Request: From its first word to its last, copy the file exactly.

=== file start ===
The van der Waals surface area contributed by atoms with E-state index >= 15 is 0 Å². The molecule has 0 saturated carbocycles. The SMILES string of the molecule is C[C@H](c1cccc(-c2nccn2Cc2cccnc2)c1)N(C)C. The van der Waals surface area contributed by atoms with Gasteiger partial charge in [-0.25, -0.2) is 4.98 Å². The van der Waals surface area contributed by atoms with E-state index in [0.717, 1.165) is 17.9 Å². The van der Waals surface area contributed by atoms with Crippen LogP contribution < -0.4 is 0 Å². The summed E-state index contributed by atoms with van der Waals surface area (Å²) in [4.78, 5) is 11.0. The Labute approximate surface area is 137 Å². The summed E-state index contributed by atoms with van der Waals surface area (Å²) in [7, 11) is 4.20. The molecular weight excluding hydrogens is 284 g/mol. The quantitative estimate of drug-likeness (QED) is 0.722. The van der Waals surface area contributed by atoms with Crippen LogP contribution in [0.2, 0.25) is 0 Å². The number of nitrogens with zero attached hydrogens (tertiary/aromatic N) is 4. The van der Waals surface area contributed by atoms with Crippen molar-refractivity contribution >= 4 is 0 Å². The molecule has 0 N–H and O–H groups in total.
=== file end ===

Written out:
The van der Waals surface area contributed by atoms with E-state index >= 15 is 0 Å². The molecule has 0 saturated carbocycles. The SMILES string of the molecule is C[C@H](c1cccc(-c2nccn2Cc2cccnc2)c1)N(C)C. The van der Waals surface area contributed by atoms with Gasteiger partial charge in [-0.25, -0.2) is 4.98 Å². The van der Waals surface area contributed by atoms with E-state index in [0.717, 1.165) is 17.9 Å². The van der Waals surface area contributed by atoms with Crippen LogP contribution < -0.4 is 0 Å². The summed E-state index contributed by atoms with van der Waals surface area (Å²) in [4.78, 5) is 11.0. The Labute approximate surface area is 137 Å². The summed E-state index contributed by atoms with van der Waals surface area (Å²) in [7, 11) is 4.20. The molecular weight excluding hydrogens is 284 g/mol. The quantitative estimate of drug-likeness (QED) is 0.722. The van der Waals surface area contributed by atoms with Crippen LogP contribution in [0.2, 0.25) is 0 Å². The number of nitrogens with zero attached hydrogens (tertiary/aromatic N) is 4. The van der Waals surface area contributed by atoms with Crippen molar-refractivity contribution >= 4 is 0 Å². The molecule has 0 N–H and O–H groups in total.